I’m not quite clear about your stance on birth control. You say in The Story of B that you have no problem with birth control. But at the end of Ishmael, the student implies that we live in the society we live in because we don’t want to live at the mercy of the gods.

However, birth control seems to me to be a matter of trying not to live at the hands of the gods. It seems as though it is a contradiction to say that we create problems by refusing to live in the hands of the gods, but at the same time saying you have no problem with people using birth control.

I guess I would most like you to clear up your stance on your feelings toward the use of artificial contraception.

I have a question about the World Health Organization and their policy on world population growth. Every time I discuss population growth and solutions with other people, I meet the same argument over and over again, which goes approximately like this: “The WHO estimates the population growth to rise to around 12 billion people and then stabilize there in 2050-60. (The numbers flux a bit.)

This is “proof” that family planning works, the problem is under control, and all talk about collapse is just silly cultism.” Well, they are right.

The WHO really DO think the world population will stabilize at 12 billion. They probably have heaps of scientific reports to prove this right, and a crowd of experts that assure us of this fact, and therefore there is no cause for alarm. The collapse of mankind will NOT come.

My question is, therefore, What is your view on the WHO policy on population growth, and what do you answer when you get hit over your head with all that expert-talk?

The basic idea is that when our human population grows large enough, we will run out of resources, most important of which is food. Have you considered though, that as our population grows, humans themselves will become a food source to other humans?

Of course, our population may be growing too fast for our beliefs about the “sanctity of human life” to change enough to tolerate cannibalism. But what do you think about the possibility? Might we simply become a cannibalistic society and continue on our normal course?

A central and repeatedly stated assertion of the two Quinn books I read is that at some time humans lived in a stable equilibrium. That is not a worldview, that is an assertion of fact.

A particular fact that is problematic in proving, yet Quinn claims to know it is true. He actually waters it down at one point and says that human population did grow steadily before some arbitrary level of agricultural innovation, but that it was slower than in recent times.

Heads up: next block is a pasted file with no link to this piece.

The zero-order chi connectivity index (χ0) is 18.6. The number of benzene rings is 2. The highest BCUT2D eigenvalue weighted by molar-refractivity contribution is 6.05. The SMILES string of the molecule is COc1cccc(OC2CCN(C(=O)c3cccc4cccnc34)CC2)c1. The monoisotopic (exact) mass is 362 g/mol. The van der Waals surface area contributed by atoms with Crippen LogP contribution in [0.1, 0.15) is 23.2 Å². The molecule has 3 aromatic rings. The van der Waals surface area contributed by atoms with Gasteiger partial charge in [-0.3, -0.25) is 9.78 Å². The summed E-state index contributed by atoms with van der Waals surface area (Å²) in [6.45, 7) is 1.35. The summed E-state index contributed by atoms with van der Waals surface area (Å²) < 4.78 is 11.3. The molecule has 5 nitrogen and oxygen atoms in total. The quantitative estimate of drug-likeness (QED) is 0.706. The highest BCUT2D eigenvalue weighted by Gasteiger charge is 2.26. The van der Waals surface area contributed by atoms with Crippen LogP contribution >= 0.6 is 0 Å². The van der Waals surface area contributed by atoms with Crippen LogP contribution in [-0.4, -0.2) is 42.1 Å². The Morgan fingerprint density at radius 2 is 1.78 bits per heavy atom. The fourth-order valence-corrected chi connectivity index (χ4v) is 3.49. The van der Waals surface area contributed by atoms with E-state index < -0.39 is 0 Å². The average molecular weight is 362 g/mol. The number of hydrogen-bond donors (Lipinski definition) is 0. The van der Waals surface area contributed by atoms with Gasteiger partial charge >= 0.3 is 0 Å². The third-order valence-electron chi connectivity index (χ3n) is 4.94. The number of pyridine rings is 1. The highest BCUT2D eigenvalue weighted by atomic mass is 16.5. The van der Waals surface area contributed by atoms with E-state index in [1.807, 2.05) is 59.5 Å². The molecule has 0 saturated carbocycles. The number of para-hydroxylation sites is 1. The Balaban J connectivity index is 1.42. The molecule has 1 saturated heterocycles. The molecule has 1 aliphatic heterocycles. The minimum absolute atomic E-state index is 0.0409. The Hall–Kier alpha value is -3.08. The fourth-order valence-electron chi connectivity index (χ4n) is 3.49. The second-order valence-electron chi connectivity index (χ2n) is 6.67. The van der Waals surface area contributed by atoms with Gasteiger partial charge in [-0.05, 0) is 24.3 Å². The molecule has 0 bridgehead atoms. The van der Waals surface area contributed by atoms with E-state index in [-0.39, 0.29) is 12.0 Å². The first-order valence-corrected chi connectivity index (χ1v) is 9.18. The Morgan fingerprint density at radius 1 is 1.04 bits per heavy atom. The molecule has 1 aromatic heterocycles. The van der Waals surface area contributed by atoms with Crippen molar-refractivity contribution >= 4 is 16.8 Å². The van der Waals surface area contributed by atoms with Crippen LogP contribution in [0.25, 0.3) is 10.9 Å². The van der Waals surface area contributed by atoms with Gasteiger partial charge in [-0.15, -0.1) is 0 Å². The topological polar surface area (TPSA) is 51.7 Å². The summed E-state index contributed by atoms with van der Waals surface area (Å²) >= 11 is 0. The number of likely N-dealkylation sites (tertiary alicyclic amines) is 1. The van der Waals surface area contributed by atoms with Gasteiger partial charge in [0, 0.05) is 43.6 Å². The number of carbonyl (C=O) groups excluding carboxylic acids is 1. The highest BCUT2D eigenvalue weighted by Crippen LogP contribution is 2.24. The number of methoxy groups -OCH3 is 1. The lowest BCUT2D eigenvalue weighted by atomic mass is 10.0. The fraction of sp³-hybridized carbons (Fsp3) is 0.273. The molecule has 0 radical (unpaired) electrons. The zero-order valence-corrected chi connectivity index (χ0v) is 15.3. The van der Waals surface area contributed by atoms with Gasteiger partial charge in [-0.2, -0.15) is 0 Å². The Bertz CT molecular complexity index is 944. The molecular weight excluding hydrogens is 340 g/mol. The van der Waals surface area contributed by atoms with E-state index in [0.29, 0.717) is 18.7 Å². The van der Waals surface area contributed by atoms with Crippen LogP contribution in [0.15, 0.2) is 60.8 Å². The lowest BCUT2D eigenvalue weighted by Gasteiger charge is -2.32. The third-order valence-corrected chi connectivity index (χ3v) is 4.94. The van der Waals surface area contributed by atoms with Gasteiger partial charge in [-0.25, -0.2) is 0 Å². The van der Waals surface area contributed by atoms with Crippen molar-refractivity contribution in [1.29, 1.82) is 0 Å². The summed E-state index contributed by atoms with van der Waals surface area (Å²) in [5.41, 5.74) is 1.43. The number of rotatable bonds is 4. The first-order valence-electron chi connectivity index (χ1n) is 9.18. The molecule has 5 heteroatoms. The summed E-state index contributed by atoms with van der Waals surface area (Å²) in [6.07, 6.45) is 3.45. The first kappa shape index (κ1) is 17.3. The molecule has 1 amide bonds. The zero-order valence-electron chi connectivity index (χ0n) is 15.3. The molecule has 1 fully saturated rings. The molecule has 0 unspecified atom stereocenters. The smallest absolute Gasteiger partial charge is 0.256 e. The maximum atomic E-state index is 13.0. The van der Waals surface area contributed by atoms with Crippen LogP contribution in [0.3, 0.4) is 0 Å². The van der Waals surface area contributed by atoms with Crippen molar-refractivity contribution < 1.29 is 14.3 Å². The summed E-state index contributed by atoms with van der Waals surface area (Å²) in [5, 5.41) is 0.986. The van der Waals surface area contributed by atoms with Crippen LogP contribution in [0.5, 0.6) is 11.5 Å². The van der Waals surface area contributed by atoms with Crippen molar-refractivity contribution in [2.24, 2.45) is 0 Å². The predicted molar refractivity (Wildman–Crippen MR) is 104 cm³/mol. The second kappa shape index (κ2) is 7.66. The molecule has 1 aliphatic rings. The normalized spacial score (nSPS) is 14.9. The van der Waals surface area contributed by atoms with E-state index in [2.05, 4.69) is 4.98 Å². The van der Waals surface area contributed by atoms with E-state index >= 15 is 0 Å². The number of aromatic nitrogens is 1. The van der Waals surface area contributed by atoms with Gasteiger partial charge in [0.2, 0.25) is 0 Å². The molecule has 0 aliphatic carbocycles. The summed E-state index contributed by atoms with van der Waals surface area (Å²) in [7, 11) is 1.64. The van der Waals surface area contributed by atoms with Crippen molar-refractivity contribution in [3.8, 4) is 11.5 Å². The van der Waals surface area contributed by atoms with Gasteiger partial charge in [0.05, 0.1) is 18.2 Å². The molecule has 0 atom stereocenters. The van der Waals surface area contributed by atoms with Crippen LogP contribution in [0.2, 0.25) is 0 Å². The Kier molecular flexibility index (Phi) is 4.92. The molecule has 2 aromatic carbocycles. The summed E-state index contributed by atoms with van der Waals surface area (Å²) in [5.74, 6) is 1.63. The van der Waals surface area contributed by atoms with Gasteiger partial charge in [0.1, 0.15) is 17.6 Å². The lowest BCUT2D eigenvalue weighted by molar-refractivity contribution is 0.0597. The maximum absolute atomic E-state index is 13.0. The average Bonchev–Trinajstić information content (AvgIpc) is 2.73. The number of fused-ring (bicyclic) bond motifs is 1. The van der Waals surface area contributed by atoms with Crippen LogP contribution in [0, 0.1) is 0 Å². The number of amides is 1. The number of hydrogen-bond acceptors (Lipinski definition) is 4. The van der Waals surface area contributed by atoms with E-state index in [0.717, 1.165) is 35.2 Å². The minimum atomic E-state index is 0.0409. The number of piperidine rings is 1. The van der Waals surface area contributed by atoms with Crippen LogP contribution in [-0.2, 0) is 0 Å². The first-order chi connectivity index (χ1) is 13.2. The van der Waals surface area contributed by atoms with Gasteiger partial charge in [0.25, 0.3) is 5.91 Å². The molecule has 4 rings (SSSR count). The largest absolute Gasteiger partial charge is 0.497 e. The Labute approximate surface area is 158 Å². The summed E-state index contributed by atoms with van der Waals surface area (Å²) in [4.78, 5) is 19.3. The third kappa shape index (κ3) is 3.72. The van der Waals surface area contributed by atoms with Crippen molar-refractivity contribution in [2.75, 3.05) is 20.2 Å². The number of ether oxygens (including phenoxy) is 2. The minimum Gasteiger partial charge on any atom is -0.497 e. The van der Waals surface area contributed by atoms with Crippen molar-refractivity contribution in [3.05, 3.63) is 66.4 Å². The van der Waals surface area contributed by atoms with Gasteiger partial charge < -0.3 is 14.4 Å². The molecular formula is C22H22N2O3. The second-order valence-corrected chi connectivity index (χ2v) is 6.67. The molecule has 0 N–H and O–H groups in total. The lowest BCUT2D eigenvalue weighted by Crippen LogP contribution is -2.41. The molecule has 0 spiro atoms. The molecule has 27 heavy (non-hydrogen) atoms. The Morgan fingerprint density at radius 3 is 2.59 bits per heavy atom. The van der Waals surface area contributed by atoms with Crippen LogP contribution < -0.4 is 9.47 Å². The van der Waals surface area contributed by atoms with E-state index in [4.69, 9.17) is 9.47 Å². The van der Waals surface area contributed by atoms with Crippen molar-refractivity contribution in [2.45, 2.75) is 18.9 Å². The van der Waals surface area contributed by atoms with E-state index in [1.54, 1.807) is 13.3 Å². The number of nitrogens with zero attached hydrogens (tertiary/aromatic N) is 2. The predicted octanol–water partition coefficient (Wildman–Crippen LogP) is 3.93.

My question is: Why should I believe that modern humans ever existed in a stable equilibrium?

I believe that the growth rate has not been constant, yet how could I know that the early history of humans is fundamentally different from exponential growth in which growth is relatively slow for a long time early on?

Even if we live tribally (in the sense you use the word in Beyond Civilization), aren’t we still going to crash just as fast as if we work for a hierarchical corporation? We’re still dependent on agriculture. What is to stop the new tribalism from damaging the planet just as much as civilization, provided that we’re still dependent on growing all of our own food?

When I talk to people about controlling the population of the Earth, the subject of birth control often comes up as a potential solution. I can say all I want that “birth control might work on an individual level, but it doesn’t work on a group level,” but I don’t really have any facts to back up this claim. What arguments can I put forth to back up the claim that birth control won’t work to control our population as a whole?

With regard to population, when the 6 billionth person was born, one of the writers for National Review tried to put this into perspective and reveled that if all 6 billion people lived in the state of Texas, each of them would have an eighth of an acre to him/herself. This doesn’t seem like too many people to me. Any comments?

Yes, but how are the strategies proposed in Beyond Civilization supposed to eliminate pollution, overpopulation, crime, teenage pregnancy, substance abuse, poverty, police brutality, political corruption, racism, child abuse, violence against women, homophobia, pornography, violence in film and music, exploitation of the elderly, date rape, judicial malfeasance, insider trading, road rage, and media bias?

OK, I understand that there are biological mechanisms that are inherent in species that allow them (via instinct, not awareness) to keep their populations at levels that tie in with the availability of their food supply. But what about the notion that humans can consciously choose to have or not have children as a way of population control? I contend that if we don’t use conscious awareness as a means of limiting our population, the mechanisms that other animals use (ie, those animals who do not have the same level of conscious awareness as humans) may not work or be enough.